Sarkozy takes ‘moral’ stand as he considers return

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Former French president Nicolas Sarkozy has claimed he may have a “moral duty” to stand for re-election as leader because the Socialists were ruining France.

Sarkozy said he had “no wish” to be president again but may be forced to do so for the good of his country.

Any new bid for the leadership would also be against the wishes of wife Carla Bruni – who has said publicly she does not want him to return to the Élysée Palace.

But 58-year-old Mr Sarkozy – now earning millions on the international lecture circuit – told the right-leaning Valeurs Actuelles news magazine: “There unfortunately comes a time when the question is no longer ‘Do I want to?’ but ‘Do I have a choice?’

“In that case, I would no longer be able to keep telling myself I am happy, I’ll take my little girl to school, I’ll keep giving lectures all over the world. In that case, I’d effectively be obliged to stand. Not by desire. By duty. Solely because it’s about France.”

Asked if he was motivated by revenge on Francois Hollande, who beat him in last May’s election, he replied: “What kind of revenge would that be?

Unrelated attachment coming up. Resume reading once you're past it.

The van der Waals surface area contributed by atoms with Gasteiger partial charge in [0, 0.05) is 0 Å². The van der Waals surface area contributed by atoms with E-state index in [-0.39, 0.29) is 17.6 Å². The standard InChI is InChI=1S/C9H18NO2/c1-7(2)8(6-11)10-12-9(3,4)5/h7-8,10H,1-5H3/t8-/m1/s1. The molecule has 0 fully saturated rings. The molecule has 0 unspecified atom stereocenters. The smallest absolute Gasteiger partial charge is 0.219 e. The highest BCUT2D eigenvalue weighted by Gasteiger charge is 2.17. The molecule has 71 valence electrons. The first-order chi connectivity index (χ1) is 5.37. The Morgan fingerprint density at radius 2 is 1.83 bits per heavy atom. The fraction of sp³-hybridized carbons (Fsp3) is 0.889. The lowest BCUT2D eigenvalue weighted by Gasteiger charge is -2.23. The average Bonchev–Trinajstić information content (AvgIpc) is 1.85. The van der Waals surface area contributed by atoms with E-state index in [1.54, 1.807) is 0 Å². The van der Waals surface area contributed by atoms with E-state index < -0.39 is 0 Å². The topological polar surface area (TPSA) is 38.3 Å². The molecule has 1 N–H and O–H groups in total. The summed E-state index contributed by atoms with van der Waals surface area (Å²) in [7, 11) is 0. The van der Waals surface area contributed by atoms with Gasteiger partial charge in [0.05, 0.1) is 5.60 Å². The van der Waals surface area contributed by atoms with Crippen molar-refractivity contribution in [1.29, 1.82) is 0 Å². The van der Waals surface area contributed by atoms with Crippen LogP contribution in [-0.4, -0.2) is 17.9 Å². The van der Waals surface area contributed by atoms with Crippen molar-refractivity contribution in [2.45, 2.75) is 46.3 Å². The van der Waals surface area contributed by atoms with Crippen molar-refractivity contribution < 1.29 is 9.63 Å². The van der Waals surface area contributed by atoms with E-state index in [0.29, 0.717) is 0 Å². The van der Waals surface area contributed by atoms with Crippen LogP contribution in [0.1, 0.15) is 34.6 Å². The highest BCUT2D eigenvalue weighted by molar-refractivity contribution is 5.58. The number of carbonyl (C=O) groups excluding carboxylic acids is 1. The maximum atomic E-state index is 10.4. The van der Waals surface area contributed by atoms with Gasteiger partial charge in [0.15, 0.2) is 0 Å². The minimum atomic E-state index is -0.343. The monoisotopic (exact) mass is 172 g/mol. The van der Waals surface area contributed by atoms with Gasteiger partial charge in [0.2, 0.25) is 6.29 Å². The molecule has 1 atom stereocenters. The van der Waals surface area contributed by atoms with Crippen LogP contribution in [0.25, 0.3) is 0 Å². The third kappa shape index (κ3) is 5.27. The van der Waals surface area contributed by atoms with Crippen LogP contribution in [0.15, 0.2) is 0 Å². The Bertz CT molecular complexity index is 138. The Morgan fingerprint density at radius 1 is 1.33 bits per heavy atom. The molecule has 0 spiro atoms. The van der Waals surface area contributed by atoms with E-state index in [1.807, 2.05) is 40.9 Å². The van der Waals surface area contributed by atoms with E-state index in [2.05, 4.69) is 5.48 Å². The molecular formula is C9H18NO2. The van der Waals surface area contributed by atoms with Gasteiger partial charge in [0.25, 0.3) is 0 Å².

“It would be to retake control of France after the state the Socialists have left it in. Don’t you think I realise I’m not immortal. So honestly, do I really want to return to politics? No.”

His words come after mounting calls from France’s right wing for Mr Sarkozy to challenge president Hollande again in 2017.

Former First Lady Bernadette Chirac, 79, has said she would like to see him back, despite a long-running grudge between her husband and Mr Sarkozy.

Mrs Chirac said in January: “I personally wish that Nicolas Sarkozy would run again. And you will see that the result will be completely positive and different from the last time.”

Mr Sarkozy’s former foreign minister and close friend Alain Juppe also let slip six weeks ago that Mr Sarkozy may run again in four years time.

He told French television: “I get the feeling that he will - even if it’s not for me to answer that question in his place.

Former supermodel wife Bruni said last year she did not want her husband to return to politics.

She told the French media: “I have no wish for Nicolas to get involved in all that again. We’re very happy with our lives.”

Mr Sarkozy is also now facing corruption charges accused of accepting illegal party funding payments from France’s richest woman and L’Oreal heiress Lilian Bettencourt.

He denies the accusations.